Widely popular all over the world, Hardy still seems to speak to us in fiction and poetry, as our contemporary. Peter Widdowson's work identifies the elements in Hardy's writing which enable him to be read in this way: the focus on unstable class and sexual relations in a society undergoing rapid change, for example. Others include the highly charged and contradictory representations of women at the heart of this dangerously metamorphic social process and the self-reflexive artifice of the writing itself as an aspect of Hardy's satiric worldview. Widdowson also examines Hardy's ironic humanism in the new 'Dark Age' of the modern world. Drawing on contemporary and updated approaches to literary study, this new edition offers a sketch of Hardy criticism up to the present. It re-reads all the novels to show where this radical and destabilising Hardy is to be located in the text and recasts our conception of Hardy the poet by showing how preconceived and selective it is. This is a short comprehensive guide to reading Hardy anew, as a writer who continues to challenge our assumptions about art and life.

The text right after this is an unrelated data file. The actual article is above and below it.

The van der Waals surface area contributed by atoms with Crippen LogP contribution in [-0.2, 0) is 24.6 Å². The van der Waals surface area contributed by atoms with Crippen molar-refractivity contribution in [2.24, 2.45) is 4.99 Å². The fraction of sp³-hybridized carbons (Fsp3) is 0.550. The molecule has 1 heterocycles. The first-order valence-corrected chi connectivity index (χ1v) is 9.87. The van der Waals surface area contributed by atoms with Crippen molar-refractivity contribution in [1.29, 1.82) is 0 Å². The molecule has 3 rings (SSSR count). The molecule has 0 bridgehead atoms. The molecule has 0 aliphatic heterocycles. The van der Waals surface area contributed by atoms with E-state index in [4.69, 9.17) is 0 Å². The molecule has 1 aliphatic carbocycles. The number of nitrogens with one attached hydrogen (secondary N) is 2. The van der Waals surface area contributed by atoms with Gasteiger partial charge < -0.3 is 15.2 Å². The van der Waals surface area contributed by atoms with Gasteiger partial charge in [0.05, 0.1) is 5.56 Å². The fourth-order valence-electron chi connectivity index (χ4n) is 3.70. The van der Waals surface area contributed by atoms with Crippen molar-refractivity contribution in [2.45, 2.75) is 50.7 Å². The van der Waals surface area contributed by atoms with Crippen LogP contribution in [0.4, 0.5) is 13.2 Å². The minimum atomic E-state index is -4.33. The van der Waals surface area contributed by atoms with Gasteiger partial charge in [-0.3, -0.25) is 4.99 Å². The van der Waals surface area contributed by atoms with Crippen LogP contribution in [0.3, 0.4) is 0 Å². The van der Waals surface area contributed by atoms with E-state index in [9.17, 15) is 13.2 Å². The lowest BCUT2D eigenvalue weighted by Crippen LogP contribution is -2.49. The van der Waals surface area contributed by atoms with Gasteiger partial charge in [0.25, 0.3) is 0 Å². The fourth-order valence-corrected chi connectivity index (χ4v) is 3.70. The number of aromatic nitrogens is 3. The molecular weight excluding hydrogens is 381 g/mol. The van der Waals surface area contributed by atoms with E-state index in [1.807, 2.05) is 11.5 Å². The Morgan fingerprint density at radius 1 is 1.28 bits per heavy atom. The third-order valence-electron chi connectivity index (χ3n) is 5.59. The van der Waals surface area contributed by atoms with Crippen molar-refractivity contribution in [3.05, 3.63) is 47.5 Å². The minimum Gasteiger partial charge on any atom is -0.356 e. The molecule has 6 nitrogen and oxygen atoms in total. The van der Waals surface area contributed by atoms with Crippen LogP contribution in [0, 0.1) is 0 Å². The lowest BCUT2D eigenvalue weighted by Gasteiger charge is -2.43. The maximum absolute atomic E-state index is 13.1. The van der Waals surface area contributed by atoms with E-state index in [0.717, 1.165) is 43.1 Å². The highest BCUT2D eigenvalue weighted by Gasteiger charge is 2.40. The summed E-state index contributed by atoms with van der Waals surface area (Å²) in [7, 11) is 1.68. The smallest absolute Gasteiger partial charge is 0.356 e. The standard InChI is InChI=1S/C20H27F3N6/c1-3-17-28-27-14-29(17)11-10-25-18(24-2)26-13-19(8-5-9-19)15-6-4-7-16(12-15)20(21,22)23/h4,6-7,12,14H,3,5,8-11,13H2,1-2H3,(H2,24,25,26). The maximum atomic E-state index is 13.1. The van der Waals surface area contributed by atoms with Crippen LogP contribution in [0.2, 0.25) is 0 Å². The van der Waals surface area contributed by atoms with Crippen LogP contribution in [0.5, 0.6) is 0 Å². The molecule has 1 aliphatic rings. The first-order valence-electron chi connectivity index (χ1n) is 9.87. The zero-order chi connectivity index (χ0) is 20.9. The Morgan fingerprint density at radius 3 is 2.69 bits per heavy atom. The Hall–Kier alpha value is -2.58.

Peter Widdowson is Professor of English at the University of Gloucestershire. He has published widely on fiction and history and on critical theory, and most regularly on Hardy.